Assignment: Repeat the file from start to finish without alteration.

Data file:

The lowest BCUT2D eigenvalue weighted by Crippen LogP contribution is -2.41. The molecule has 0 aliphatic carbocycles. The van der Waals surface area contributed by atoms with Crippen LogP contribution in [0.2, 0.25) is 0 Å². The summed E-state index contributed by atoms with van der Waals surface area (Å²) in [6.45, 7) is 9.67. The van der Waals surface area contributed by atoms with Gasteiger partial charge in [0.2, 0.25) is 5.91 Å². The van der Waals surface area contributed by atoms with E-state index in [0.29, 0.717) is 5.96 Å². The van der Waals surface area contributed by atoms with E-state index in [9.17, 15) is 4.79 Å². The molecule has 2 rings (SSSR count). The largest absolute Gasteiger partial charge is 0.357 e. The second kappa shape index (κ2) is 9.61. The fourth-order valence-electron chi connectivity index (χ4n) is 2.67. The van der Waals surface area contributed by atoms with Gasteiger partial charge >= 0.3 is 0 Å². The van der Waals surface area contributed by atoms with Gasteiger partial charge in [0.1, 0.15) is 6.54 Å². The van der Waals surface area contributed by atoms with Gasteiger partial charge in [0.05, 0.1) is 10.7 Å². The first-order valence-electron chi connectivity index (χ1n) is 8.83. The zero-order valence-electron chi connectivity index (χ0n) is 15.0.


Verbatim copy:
The lowest BCUT2D eigenvalue weighted by Crippen LogP contribution is -2.41. The molecule has 0 aliphatic carbocycles. The van der Waals surface area contributed by atoms with Crippen LogP contribution in [0.2, 0.25) is 0 Å². The summed E-state index contributed by atoms with van der Waals surface area (Å²) in [6.45, 7) is 9.67. The van der Waals surface area contributed by atoms with Gasteiger partial charge in [0.2, 0.25) is 5.91 Å². The van der Waals surface area contributed by atoms with E-state index in [0.29, 0.717) is 5.96 Å². The van der Waals surface area contributed by atoms with E-state index in [9.17, 15) is 4.79 Å². The molecule has 2 rings (SSSR count). The largest absolute Gasteiger partial charge is 0.357 e. The second kappa shape index (κ2) is 9.61. The fourth-order valence-electron chi connectivity index (χ4n) is 2.67. The van der Waals surface area contributed by atoms with Gasteiger partial charge >= 0.3 is 0 Å². The van der Waals surface area contributed by atoms with Gasteiger partial charge in [0.1, 0.15) is 6.54 Å². The van der Waals surface area contributed by atoms with Gasteiger partial charge in [0.05, 0.1) is 10.7 Å². The first-order valence-electron chi connectivity index (χ1n) is 8.83. The zero-order valence-electron chi connectivity index (χ0n) is 15.0.